When we see small speakers, we usually pigeon-hole them as near-field monitors: short-throw speakers that produce a small stereo soundstage that collapses as soon as you move more than three feet away from the cabinets. There’s nothing inherently wrong with near-fields, especially in a PC environment, but they have their limitations. So we were surprised to hear Logitech boast that the Z520 could provide a “great listening experience throughout the room.” We decided to put that claim to the test as soon as we took the speakers out of the box.
It was not about a month ago that the Optical Systems Division of 3M announced the release of a new 3D film targeted at mobile devices. Now, they were at FPD International 2009 and demoed two devices with the new technology.
Oh, did I mention you don’t need funny glasses to see the 3D image? The technique utilizes multiple LED backlights in tandem with the special film that uses apertures and lenses to direct a picture to the left and right eyes. Further, the film can switch from 3D and 2D mode by changing the operation of the backlights.
They had two devices with the film installed: a 2.8-inch mobile sized screen and a 9-inch picture frame screen. Obviously, the 3D image doesn’t carry over in the pictures, so you will have to use your imagination.
The film is already being put into production for use in smaller devices. 3M also reports that some devices have already adopted the new technology.
It appears AMD is channeling former Supreme Court Justice, Potter Stewart. Back in 1964, in the case of Jacobellis v. Ohio, the Supreme Court was asked to define hard-core pornography. Stewart conceded it was hard to define, but “I know it when I see it.” I’ll just bet he did.
It’s not pornography this time. It’s netbooks. Just what are those little thingies? AMD tells us they aren’t ultra thin notebooks, except that sometimes they are. The only thing definitive AMD can offer that netbooks make up the web browsing/emailing segment of the market.
Rather than worry about labels, perhaps because Intel has a lock on the netbook market at present, AMD recommends worrying less about “cute” and more about what you want your portable to do.
The enterprise market is made up of big business, which places heavy, mission critical demands on their hard drives. You need some serious hard drive storage if you plan to offer email, web applications, or cloud-computing services. Drives that can handle the stress long-term, with little chance of failure are favored in this market, currently dominated by Seagate and Hitachi Global Storage Technologies.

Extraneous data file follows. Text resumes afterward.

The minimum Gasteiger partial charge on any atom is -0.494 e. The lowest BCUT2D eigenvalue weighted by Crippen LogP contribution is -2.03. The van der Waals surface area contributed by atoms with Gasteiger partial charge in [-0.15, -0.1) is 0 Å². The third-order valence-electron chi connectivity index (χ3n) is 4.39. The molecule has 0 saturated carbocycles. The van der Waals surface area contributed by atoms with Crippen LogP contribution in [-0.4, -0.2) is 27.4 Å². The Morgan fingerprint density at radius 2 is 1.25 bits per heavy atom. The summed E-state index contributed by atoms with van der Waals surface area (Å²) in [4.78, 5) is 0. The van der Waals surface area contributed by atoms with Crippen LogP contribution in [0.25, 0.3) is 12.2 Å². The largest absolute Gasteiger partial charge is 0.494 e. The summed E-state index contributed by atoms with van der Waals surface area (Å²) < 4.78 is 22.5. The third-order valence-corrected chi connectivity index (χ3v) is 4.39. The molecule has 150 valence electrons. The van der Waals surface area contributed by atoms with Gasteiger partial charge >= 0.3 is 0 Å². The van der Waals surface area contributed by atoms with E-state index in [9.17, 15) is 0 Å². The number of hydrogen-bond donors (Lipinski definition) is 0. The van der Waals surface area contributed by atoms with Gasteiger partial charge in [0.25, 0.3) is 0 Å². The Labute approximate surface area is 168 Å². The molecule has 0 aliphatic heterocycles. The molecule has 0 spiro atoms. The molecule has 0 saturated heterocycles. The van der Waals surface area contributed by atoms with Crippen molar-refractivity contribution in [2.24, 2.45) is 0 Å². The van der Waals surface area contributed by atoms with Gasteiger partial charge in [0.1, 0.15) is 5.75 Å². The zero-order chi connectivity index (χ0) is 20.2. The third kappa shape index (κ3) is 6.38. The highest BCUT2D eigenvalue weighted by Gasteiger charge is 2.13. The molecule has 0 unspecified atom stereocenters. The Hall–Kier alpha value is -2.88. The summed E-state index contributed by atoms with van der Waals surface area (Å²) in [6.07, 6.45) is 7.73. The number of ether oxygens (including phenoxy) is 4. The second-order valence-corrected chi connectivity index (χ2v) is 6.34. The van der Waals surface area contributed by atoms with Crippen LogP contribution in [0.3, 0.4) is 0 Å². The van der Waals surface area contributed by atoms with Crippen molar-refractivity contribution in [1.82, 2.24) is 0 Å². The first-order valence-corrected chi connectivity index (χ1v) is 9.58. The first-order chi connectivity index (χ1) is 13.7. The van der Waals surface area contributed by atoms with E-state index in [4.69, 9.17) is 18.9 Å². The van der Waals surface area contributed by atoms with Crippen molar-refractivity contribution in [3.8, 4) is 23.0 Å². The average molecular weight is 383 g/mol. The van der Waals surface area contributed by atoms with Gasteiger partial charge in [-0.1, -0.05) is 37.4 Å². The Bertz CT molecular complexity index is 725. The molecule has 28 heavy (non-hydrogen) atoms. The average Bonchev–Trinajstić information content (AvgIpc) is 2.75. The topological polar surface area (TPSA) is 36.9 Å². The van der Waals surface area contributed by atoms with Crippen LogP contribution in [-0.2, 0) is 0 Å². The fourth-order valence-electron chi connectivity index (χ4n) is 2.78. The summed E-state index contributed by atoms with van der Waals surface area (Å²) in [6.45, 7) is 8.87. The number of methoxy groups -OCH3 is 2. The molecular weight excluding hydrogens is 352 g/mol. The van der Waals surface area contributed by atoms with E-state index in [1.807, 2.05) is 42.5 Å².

Western Digital’s first offering is the WD S25, available in 147 Gb and 300 Gb capacities. The drive, which has a 2.5-inch form factor, spins at 10,000 RPMs. It also includes the technologically necessary Serial Attached SCSI (SAS) interface, either SAS 3 Gb/s or SAS 6 Gb/s. While similar in appearance to Western Digital’s VelociRaptor, it has faster read and write seek times, and a higher MTBF rating of 1.6 million hours.
Intel hopes to eventually make a thunderous entrance in the discrete graphics market with its upcoming GPGPU chip codenamed Larrabee, and to do that, the company needs to line up some chip partners willing to jump on board. Intel CEO Paul Otellini set out to do that recently, talking privately to several China-based videocard makers.
According to what un-named sources have been whispering in DigiTimes' ear, Intel plans to offer preferential pricing for just the GPU by itself, as well as when bundled with other Intel products. This is a similar strategy to what Intel has been doing with its Atom platform, and it remains to be seen how many graphics partners will warm to Larrabee in this manner.
As it stands, some first-tier graphics card vendors are a bit leary about Larrabee on fears that the first release may end up buggy. But within the next couple of years, vendors expect Larrabee will be able to hold its own against what AMD and Nvidia have to offer.
The new VIA Nano 3000 series is based on the 64-bit superscalar "Isaiah' architecture and comes with a bevy of noteworthy features. Among them is the ability to support 1080p playback. Other notable traits include 64-bit support, SSE instructions, and encryption and security capabilities.
"With the VIA Nano 3000 Series, we are launching our fastest and most power-efficient processors yet," commented Richard Brown, VP International Marketing, VIA Technologies, Inc. "Coupled with our market-leading digital media chipsets, they enable the richest experience across a broad range of mobile and all-in-one system designs."
The new chips will ship in early 2010 at clockspeeds ranging from 1GHz to 2GHz and all run on an 800MHz frontside bus. The x86 parts are also compatible with both Windows and Linux.